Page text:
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It is always a pleasure to follow my right hon. Friend Philip Dunne. I think I will be able to reassure him throughout my contribution, particularly on non-regression issues.
We have heard a number of good speeches. In the days since the general election, I have sensed a change in tone in Parliament, an acceptance of that which is happening, and a better debate across the House about what is actually going to happen. [Interruption.] There is a little bit of laughter, or chuntering, as David Linden would call it. I have been an offender in that sense, but I do sense a small change in tone.
I would like to speak to 21 new clauses, but I will focus my time because I understand that the House wants to make progress on the substantive new clauses, as opposed to those that are technically flawed. Some are probing new clauses—that point has been made a number of times—and I hope they are more in number than the substantive new clauses that will be pushed to a vote.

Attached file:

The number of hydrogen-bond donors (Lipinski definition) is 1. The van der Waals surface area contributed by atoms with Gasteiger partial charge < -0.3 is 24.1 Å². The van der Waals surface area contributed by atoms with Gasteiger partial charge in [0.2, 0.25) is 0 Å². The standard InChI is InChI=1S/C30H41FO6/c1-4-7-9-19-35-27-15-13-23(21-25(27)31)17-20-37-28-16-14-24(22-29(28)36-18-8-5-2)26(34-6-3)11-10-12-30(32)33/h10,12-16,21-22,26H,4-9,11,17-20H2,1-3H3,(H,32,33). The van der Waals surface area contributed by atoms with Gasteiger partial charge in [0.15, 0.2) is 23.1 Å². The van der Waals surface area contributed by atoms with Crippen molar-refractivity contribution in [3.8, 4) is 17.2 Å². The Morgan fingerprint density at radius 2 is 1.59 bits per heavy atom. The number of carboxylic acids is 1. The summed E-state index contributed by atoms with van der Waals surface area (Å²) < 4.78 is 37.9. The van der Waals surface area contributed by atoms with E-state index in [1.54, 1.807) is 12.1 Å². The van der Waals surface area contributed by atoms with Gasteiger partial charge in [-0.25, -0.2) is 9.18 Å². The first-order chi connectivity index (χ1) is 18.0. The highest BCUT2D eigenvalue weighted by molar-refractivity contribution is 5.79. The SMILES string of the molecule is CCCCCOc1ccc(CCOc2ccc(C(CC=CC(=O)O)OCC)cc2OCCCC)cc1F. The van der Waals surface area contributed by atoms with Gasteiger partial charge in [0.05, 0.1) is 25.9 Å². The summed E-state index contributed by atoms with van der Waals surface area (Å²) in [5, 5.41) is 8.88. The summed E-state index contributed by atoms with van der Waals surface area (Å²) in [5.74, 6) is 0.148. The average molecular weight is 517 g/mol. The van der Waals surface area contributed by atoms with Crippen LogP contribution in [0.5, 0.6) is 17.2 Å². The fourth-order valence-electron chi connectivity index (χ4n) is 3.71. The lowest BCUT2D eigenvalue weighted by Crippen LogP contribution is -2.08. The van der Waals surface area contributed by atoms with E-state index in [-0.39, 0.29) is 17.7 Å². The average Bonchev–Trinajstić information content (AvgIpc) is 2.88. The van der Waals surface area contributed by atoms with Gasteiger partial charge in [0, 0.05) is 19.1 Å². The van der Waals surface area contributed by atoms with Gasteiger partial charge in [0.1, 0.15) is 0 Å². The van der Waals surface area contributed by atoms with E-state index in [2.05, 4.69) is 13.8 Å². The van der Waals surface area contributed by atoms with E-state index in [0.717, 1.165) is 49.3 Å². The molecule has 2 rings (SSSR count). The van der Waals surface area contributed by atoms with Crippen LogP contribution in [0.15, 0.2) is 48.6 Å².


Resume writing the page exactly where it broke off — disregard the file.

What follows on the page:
I will first speak to new clause 2, tabled by the official Opposition, and to new clause 51 and new schedule 1, tabled by Joanna Cherry, who has been omnipresent throughout the day. I am grateful to her for her contribution. The amendments relate to the protection of workers’ rights. As the Government have stated and the Prime Minister has confirmed, we are committed to ensuring that workers’ rights are protected as the UK leaves the EU. I want to reiterate that and add some detail. There is no suggestion that this Government would propose, or that this Parliament would allow, a change or regression in workers’ rights to make them lower than currently required by EU law. We have been clear, in fact, that we will protect and continue to improve workers’ rights. We do not need to be in the EU to do that; we can do it on our own.